A life on fast wheels

Dick Swann, ex-racing cyclist, Christian priest, American race organiser, and luminary of the Cycle Engineer's Institute in Britain talked to PATRICK FIELD.

Dr. Richard Swann was born in Brighton in 1917, into a line of hard-riders. Great-grandfather, Charlie Swann, had been a high-wheel professional in the 1870's. His grandfather was also a racing man: Dr. Swann remembers his white-washed kitchen, its walls festooned with racing machines, a front-driven 'Kangaroo' and an aluminium framed Humber. His father, a seaman, was killed in action in the Great War and mother fell sick and died soon after. Childhood was shuffled around various aunts, uncles and orphanages.  "Luckily," he observes from the other end of a globetrotting life, "all the family rode bikes."

Dick's serious riding began with a stamina-building job delivering from an ironmongers shop. This required the thirteen year old to ride a rod-braked BSA with a small front-wheel and a single-free gear in the low 40's.  He recalls the thrill of negotiating the towns precipitous descents with a roll of chicken-wire in the basket.  "There was no way I could have stopped so I'd let it go. If anything had been in the way I'd have been cut in half." 

By the 1930's he was working as an apprentice printer in West London, where he began his racing career, riding for the Actonia club in time-trials, mass-start races on closed circuits like Brooklands or Blenheim Park (In Britain at the time bunch racing was not allowed on public roads.). There were also early cyclo-cross events (known as 'scrambles'), roller-racing and Dick's favourite disciplines: track-racing on grass or cement.

For mass-start races Dick used a bike equipped with a four-speed 'Osgear'. Scrambles were ridden on a single-fixed of around 66 inches - "a little hairy at times". On the track Dick excelled at the handicap, and at his preferred distance of one mile he was considered unbeatable. "The handicappers kept moving me back but I kept winning. The papers called me 'the smiling miler'".

"The secret of handicap racing is an explosive start. My mentor was Freddie Wild a policeman from Derby.  He was big and I was little and skinny.  A push-off from him was worth twenty yards. When I caught a rider I wouldn't look at him, just go straight past as fast as possible with my head turned away. They'd never realise how much I was suffering.  They'd just see me go past and get demoralised mental domination, jump and bluff."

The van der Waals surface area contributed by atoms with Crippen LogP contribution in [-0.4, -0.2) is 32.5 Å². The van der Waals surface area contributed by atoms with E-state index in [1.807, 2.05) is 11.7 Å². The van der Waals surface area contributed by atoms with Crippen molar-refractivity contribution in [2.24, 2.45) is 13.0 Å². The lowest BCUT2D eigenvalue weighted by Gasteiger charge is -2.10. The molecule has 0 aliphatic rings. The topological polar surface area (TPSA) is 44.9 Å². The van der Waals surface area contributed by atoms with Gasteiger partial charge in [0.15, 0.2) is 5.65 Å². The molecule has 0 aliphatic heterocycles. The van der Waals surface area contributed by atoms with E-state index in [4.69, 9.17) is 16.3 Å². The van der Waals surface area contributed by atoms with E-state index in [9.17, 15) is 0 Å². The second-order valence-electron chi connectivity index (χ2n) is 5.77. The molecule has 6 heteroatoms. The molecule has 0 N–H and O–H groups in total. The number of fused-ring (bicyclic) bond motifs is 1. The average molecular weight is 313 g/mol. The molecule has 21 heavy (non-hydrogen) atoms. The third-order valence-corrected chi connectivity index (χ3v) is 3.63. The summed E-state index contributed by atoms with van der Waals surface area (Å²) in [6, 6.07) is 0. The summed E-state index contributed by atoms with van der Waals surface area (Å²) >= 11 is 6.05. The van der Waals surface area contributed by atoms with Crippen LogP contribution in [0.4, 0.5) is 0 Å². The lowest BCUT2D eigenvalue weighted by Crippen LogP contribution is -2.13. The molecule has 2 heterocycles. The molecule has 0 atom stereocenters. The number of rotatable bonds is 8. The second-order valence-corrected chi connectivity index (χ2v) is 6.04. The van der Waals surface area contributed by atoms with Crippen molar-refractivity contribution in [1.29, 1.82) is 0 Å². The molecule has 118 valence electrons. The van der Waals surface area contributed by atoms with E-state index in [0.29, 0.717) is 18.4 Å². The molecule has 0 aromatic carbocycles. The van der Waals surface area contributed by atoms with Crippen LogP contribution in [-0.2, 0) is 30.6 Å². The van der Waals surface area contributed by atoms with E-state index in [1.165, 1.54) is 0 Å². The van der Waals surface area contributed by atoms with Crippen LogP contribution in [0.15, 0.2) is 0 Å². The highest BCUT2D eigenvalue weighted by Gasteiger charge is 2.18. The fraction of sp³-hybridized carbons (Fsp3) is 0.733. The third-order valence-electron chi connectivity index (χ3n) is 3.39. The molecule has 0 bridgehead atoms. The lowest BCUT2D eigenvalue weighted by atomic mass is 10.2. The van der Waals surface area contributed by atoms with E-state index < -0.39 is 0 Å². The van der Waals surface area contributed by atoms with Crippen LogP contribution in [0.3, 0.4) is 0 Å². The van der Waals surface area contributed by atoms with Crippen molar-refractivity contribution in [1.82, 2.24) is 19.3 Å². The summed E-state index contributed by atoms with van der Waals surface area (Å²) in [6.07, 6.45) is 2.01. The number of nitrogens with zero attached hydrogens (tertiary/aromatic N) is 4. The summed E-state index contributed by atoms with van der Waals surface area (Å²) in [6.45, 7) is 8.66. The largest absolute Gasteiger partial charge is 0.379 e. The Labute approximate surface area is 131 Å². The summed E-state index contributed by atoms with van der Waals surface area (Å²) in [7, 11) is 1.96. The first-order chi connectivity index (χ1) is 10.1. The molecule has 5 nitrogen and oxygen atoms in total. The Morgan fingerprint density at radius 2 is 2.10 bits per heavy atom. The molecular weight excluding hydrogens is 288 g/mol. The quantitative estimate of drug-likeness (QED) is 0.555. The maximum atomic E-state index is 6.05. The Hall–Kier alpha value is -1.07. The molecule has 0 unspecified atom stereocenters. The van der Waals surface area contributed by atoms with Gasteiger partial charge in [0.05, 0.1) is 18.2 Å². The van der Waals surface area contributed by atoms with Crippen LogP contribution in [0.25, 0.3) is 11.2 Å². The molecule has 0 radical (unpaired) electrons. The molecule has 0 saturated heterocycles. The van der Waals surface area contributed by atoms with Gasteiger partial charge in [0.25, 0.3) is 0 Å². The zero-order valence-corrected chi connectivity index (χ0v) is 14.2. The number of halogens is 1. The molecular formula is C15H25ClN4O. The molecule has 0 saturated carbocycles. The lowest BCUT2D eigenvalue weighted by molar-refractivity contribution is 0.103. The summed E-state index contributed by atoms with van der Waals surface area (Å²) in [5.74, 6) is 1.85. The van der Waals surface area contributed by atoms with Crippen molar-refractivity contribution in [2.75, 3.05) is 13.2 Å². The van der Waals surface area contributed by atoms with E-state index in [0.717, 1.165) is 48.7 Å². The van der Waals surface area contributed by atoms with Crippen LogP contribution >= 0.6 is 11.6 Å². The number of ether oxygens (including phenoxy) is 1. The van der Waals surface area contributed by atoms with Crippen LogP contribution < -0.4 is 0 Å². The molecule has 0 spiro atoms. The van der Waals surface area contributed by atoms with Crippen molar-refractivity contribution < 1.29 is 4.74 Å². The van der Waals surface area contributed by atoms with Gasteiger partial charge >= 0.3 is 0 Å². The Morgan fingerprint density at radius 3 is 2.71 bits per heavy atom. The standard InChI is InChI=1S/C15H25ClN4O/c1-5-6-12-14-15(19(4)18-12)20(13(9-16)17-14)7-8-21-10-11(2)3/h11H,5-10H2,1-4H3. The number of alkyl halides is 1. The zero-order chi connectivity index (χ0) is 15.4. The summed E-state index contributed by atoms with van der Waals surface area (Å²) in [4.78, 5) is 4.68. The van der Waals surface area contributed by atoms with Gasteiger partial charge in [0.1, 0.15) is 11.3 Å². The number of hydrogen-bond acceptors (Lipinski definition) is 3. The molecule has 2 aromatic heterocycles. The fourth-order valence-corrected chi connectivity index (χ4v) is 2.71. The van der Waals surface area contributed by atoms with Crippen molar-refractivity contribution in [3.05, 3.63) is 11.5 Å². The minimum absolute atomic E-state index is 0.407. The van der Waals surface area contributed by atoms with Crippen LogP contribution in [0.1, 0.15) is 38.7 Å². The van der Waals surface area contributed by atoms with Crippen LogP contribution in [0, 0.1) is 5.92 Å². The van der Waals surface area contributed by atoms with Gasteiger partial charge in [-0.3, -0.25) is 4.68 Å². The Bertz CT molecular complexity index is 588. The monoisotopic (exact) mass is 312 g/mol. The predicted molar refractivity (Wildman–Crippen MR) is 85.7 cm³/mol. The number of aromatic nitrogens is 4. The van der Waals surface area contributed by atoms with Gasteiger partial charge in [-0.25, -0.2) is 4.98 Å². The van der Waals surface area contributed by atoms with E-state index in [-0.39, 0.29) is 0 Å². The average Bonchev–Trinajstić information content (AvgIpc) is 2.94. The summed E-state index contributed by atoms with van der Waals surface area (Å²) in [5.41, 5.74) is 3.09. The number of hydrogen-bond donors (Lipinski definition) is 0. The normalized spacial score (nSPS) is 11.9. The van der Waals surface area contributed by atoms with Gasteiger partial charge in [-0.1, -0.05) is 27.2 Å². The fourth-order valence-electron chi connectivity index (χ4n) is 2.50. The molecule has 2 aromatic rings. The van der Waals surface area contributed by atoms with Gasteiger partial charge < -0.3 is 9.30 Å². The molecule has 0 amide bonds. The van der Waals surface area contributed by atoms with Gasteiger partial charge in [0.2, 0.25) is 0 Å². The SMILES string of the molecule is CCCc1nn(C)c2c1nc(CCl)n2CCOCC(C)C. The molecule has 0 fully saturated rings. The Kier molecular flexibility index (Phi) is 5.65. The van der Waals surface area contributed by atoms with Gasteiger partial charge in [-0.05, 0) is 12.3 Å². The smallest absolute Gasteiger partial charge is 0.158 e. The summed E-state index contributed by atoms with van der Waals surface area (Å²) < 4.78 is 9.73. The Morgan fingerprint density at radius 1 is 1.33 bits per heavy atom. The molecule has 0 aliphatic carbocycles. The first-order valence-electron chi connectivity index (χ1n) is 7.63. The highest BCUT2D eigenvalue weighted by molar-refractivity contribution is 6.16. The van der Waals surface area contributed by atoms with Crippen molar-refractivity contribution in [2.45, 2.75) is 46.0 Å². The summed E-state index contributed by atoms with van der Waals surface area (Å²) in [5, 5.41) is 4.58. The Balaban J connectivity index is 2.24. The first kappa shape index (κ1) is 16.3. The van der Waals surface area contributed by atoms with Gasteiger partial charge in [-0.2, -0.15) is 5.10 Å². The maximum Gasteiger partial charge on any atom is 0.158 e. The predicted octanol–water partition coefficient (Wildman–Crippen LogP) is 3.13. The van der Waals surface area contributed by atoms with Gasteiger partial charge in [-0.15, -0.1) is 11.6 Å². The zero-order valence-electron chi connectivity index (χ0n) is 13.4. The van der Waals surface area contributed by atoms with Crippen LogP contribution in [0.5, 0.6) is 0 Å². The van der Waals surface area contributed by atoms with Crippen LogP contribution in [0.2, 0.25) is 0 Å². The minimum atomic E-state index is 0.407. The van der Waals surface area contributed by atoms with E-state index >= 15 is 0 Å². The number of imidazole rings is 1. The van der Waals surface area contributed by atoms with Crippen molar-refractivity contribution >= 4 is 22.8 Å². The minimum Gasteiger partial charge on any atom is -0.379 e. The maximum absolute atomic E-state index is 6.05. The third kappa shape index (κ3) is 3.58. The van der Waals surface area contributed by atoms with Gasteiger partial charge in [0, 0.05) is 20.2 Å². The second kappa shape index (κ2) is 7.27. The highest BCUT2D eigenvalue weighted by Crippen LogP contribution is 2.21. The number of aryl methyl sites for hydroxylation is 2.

Dick considers this a golden period of bike racing. The scrambles and roller races were often 'unregistered' - unlicensed by the sports governing body, the NCU (National Cyclist Union), and promoted by a private individuals but with excellent prize lists. 

There was, however, a lot more to life than sport and Dick speaks fondly of the care-free and car free years of the 1930's. When young men would bring tandems to the Sunday run taking 'pot-luck' that one of the women would leave her solo and take the stoker's seat. In Winter tricycles fitted with flat bars were preferred.

War came and the adult male population was assessed for military service. After the medical most active cyclists were classed 'A1' and consequently made up a large proportion of the first call up. Far from curtailing their activities, the turmoil of  the draft allowed the new recruits to compete in fresh pastures and Dick remembers the tracks at Dover, Glasgow, Bristol and Leeds. "The first thing we did was form a unit club, we'd con the C.O.s into being Presidents. We'd dodge guard duty with long weekend passes.  The roads were empty because fuel was rationed."

Postings to fighting zones brought this to an end and Dick was sent to the Middle East.  As always he managed to take his bikes with him. Stopping off in Cape Town he rode to Muezenberg and enjoyed the novelty of bathing in the Atlantic and Indian Oceans in the same day. In Cairo Dick found local riders like Mohammed Mustapha (nick-named 'El Lorry' for his assertive style), Chehata Bayoumi and Gomaa Ali Moghraby, who made the soldier cyclists very welcome. The local branch of the Maccabi (Jewish) Cycling Club, the Albion Club (for British ex-pats) and the burgeoning service clubs meant that the joyful and harmonious competition of cycle-sport flourished despite the grim context of World War. Finding equipment was hard. Sporting cyclists maintained an unofficial intelligence service to inform each other when a consignment of tyres or other essentials turned up somewhere. Dick recalls a ride from Cairo down to Port Said to buy tubulars when the weather was so hot he lost a stone in weight. These rare commodities were saved for riding on tracks. For everyday use hundreds of tap-washers, strung on a wire and forced onto the rim were substituted, giving a durable if somewhat bumpy ride.